Much like kids on a road trip with their parents, we have all been asking, “When are we going to get there?”. Well kids, we have arrived, and we are finally starting to see higher gross profit margins in the construction industry.
Each year our agency studies several financial measures of our customer base, which is over 300 contractors throughout California, and one area we have been watching closely is gross profit margins. From 2014-2016, we were seeing revenues and backlogs steadily increase, but gross profit margins remained stagnant with almost no growth. The rise in revenues still lead to more bottom-line profitability, because our contractors were doing more revenue with the same amount of overhead. However, gross profit margins were not budging.
2017 finally proved to be the breakout year for gross profit margins. With our customers having full backlogs and limited labor in the market to expand revenues with, it seems contractors came to a crossroads where they could afford to bid jobs with a little higher margin. As a result, we saw the average gross profit margin for our customers increase by 2.5% in 2017, which is almost a 10% increase over 2016.
Coming into 2018, we have seen a dramatic shift in the bidding landscape with many bids only having one to three bidders. Many of these bids have spreads between them, which I believe is in large part due to contractors still adjusting to the changing competitive landscape. Let’s face it, we were all traumatized from the Great Recession and years of limited work in the marketplace. Those memories don’t fade quickly, so it’s easy for the priority to be maintaining a full backlog to keep the machine going and our employees working.
The reduction in the number of bidders can easily be explained when we look at the backlogs of our customers. On average, our contractors now have almost 9 months of backlog from a low of roughly 3 months during the bottom of the recession putting contractors in the position to be more patient and strategic in picking the right opportunities versus the desperation and aggressiveness that was so common several years ago.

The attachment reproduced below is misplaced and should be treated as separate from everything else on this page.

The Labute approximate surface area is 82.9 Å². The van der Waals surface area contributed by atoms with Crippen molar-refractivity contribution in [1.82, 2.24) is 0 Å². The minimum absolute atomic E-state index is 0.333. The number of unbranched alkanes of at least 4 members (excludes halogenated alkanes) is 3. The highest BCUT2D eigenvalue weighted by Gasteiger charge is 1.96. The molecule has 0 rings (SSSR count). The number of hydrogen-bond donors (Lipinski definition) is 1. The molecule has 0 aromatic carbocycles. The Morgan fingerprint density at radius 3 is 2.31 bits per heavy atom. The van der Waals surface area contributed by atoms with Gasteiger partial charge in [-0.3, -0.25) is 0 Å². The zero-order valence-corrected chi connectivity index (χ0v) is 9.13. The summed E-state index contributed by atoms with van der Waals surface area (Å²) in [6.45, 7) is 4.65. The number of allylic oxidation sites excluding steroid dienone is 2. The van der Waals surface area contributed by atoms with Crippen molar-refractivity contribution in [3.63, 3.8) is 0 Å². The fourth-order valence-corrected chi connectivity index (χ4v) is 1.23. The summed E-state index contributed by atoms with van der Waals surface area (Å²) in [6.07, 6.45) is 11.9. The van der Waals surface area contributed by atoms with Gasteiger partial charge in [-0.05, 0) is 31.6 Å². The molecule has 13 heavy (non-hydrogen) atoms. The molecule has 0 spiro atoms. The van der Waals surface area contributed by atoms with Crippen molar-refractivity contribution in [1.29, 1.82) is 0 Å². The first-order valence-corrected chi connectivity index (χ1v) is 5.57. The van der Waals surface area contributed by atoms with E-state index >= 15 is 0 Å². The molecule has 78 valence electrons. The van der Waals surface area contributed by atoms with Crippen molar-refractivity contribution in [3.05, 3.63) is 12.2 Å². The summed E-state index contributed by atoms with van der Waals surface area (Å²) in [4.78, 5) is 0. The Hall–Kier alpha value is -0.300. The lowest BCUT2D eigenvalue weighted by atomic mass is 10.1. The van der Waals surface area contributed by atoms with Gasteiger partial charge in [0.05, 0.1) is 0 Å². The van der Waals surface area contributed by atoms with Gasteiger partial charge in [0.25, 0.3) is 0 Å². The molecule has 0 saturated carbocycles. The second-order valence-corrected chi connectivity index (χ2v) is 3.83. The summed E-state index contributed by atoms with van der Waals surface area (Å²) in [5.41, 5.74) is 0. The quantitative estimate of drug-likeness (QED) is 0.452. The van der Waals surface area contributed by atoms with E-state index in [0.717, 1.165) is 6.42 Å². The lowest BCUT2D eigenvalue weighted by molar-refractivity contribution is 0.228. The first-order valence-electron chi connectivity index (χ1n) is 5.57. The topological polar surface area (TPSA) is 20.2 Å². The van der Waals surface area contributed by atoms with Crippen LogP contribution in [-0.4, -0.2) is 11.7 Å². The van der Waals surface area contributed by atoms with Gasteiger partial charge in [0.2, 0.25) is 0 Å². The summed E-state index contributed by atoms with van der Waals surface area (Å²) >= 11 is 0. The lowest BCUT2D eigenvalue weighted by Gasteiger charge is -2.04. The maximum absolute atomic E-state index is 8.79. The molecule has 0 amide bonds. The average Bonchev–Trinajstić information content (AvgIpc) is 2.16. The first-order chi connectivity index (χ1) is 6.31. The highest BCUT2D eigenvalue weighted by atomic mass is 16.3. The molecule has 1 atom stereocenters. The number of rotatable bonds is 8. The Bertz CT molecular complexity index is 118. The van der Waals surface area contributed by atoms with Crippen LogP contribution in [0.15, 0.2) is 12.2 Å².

In addition, the tight labor market in construction isn’t going away any time soon. One contractor even told me they could double their backlog tomorrow if they had the people to do the work. The fact is, it is going to take time to attract people back to the industry or train new blood, which forces contractors to be more selective in the projects they take on.
Taking all these market dynamics into account, we foresee gross profit margins continuing to increase in 2018 and encourage our customers take full advantage. Avoid getting stuck with low margin or high-risk projects that take your attention away from fully capitalizing on the lucrative opportunities out there today.
As backlogs continue to grow, bonding capacity is becoming more and more important. We track the amount of bonding capacity that our customers use, and that usage has doubled in the past 5 years. For some contractors this may mean that not only will labor be a constraint but so will bonding capacity. Ultimately, this could reduce competition and raise profit margins even more.
I would encourage contractors to talk with their surety agents now to formulate a plan to increase bonding capacity. While in some circumstances bond capacity can be increased overnight, it can take planning and preparation. As I often say, the last thing a contractor wants in a market with high margins is to miss on a lucrative opportunity, because they couldn’t get a bond. So follow the Boy Scout mantra and “Always be prepared.”